- CODEWORD (1) [MB:Jun80]
- A player may submit several sets of orders, with the GM to
make the selection of which to use according to which codeword is sent by
another player. This is done to save correspondence time when coordination is
essential. Many GMs do not permit this; most HRs are
silent on the point. Extensive discussion appears in _Diplomacy Digest_ 32.
- COMBINED ORDER (1) [MB:Mar82]
- Players may combine orders without repeating certain elements. E.g. A
Lon-Kie; F Nth & F Hel C A Lon-Kie combines the two convoy orders. For special
cases, see Mutual Support and
- COMBINED ORDER (2) [EB:Dec07]
- This is a shorthand for social games. In tournament games, combined orders
are generally not allowed under the classic house rule that there must be a
'separate' order for each unit.
- COMETZINE (1) [MB:Jun80]
- Like the heavenly body, it appears suddenly, dazzling all with its
brilliance and beauty. The zine receives plugs, cheques and games, but when it
fades or even vanishes, it leaves memories, bad vibes, and, often,
orphans. Good example is _The Fighter's Home_,
Gorman's beautiful offset zine which could not keep up its standards, and
folded. [HR:Aug02] See also The Bluesmobile.
- COMMENTARY (1) [MB:Jun80]
- Analysis of a game's tactics, strategy, diplomacy, prospects, etc while the
game progresses. Usually written by the GM, sometimes by an outsider and
rarely by a player. With an outsider, it is usually 1 season later (e.g. F01
moves with S01 commentary) but recently there has been a trend towards running
the game on a flyer and then reprinting the moves in the main zine
simultaneously with the commentary. Can be done on season-by-season, or yearly
basis. Commentator's ability to accurately describe the game is severely
limited by the fact that the commentator does not know the inner workings of
- COMPENDIUM (1) [MB:Mar82]
- John Hopkins' compilation of all British zines
available and the games they run. See Zine Names (KW).
- COMPLETED GAMES (1) [MN:Jan93]
- In 1985 Richard Walkerdine produced a
survey of the 986 completed games run in the British Hobby (1968-1985).
Wins 2-way 3-way 4-way 5-way 6-way C. Points %C. Points
Austria 80 29 25 43 10 --- 115.58 11.72 6
England 73 34 42 54 8 1 119.27 12.10 5
France 108 46 52 60 12 1 165.90 16.83 =1
Germany 119 35 55 41 11 1 167.45 16.98 =1
Italy 67 29 35 53 9 1 106.10 10.76 7
Russia 126 29 37 44 11 1 166.20 16.86 =1
Turkey 97 34 54 37 9 1 143.22 14.53 4
Totals 670 118 100 83 14 1 986.00
See also Diplomacy Statistics (KW) and Dolchstoss Games.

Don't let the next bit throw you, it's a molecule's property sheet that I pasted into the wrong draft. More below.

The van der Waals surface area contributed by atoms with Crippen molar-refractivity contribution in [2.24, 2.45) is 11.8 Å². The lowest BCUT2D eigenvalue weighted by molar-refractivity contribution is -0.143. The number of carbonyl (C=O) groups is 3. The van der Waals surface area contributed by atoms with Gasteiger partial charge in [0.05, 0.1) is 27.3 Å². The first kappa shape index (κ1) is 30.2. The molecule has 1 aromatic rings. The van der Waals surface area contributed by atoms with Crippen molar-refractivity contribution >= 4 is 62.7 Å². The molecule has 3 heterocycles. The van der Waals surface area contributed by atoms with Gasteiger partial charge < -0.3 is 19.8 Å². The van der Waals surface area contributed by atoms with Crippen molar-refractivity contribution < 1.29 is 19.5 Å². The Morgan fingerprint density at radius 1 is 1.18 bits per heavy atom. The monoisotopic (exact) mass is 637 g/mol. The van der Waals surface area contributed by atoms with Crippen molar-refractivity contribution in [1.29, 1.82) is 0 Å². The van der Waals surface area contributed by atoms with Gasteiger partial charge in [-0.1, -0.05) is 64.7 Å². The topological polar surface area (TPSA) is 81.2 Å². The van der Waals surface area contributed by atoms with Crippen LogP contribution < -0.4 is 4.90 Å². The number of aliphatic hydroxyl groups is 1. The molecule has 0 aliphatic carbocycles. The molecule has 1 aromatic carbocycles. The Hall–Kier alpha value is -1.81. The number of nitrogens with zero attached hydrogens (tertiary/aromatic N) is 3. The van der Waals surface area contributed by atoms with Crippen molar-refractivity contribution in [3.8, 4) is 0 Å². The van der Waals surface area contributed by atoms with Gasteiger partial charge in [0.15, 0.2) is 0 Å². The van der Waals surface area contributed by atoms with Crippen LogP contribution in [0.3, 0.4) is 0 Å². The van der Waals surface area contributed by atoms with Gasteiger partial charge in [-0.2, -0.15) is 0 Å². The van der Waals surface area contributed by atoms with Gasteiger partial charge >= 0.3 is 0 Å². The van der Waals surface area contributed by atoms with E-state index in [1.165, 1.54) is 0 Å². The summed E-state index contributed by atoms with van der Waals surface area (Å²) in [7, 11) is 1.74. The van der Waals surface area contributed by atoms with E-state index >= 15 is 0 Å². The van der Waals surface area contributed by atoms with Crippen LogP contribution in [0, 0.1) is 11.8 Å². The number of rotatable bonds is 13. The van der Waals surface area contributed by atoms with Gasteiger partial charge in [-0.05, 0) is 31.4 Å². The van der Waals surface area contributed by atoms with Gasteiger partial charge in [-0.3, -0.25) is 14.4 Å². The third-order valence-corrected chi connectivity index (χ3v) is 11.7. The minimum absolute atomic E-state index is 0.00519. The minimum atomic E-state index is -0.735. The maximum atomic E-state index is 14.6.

- COMPLETED GAMES (2) [MN:Oct95]
- A summary of all games played in Continental Europe (1971-1995) appeared in
_Omnibus_ 4 (April 1995).
Wins 2-way 3-way 4-way 5-way 6-way C. Points %C. Points
Austria 36 9 14 15 4 2 50.050 10.93 6
England 47 12 27 18 3 1 67.267 14.69 =2
France 53 13 23 19 3 2 72.850 15.91 =2
Germany 47 15 16 14 3 2 64.267 14.03 =2
Italy 34 7 19 13 1 1 47.450 10.36 7
Russia 69 10 22 11 3 2 85.017 18.56 1
Turkey 51 14 23 18 3 2 71.100 15.52 =2
Totals 337 40 48 27 4 2 458.000
See also Diplomacy Statistics (KW).
- COMPLETED GAMES (3) [MN:Dec96]
- Which of the seven countries on the Diplomacy is the strongest? In what
order do the ohter six follow after? Thaddeus Black attempted to answer this
question by compiling results from the following sources:
986 UK postal games in the 1960's, 70's and 80's;
802 North American postal games in the 1960's and 70's;
583 North American postal games in the 1980's and 90's;
458 Continental postal games in the 1970's, 80's and 90's;
565 Judge e-mail games, mostly in the 1990's;
91 hand-adjudicated e-mail games.
avg points wins 2 3 4 5 6 7 losses win%
-8.0 Austria -27840 269 112 169 150 50 13 4 2718 7.7%
+1.7 England +6054 287 161 258 182 51 15 4 2527 8.2%
+8.9 France +31086 341 156 269 188 64 17 4 2446 9.8%
-0.1 Germany -498 314 135 202 128 63 16 4 2623 9.0%
-15.2 Italy -53089 213 111 160 139 59 15 4 2784 6.1%
+10.9 Russia +38135 427 121 173 119 55 13 4 2573 12.3%
+1.8 Turkey +6152 310 138 251 146 53 13 4 2570 8.9%
+-2.1 3485 games 2161 467 494 263 79 17 4 62.0%
The rating system used was the Zero Sum Rating System.
- COMPLIMENTARY SUB (1) [MB:Jun80]
- A free sub given out of respect, a desire to
inform or flatter, etc. Publishers have traditionally given them to Alan
Calhamer, Avalon Hill,
family members, etc.
(2) [MN:Apr92] SUB is short for subscription.
- COMPUTER FORMATTED ZINE (1) [MB/MN:Mar82/Jul95]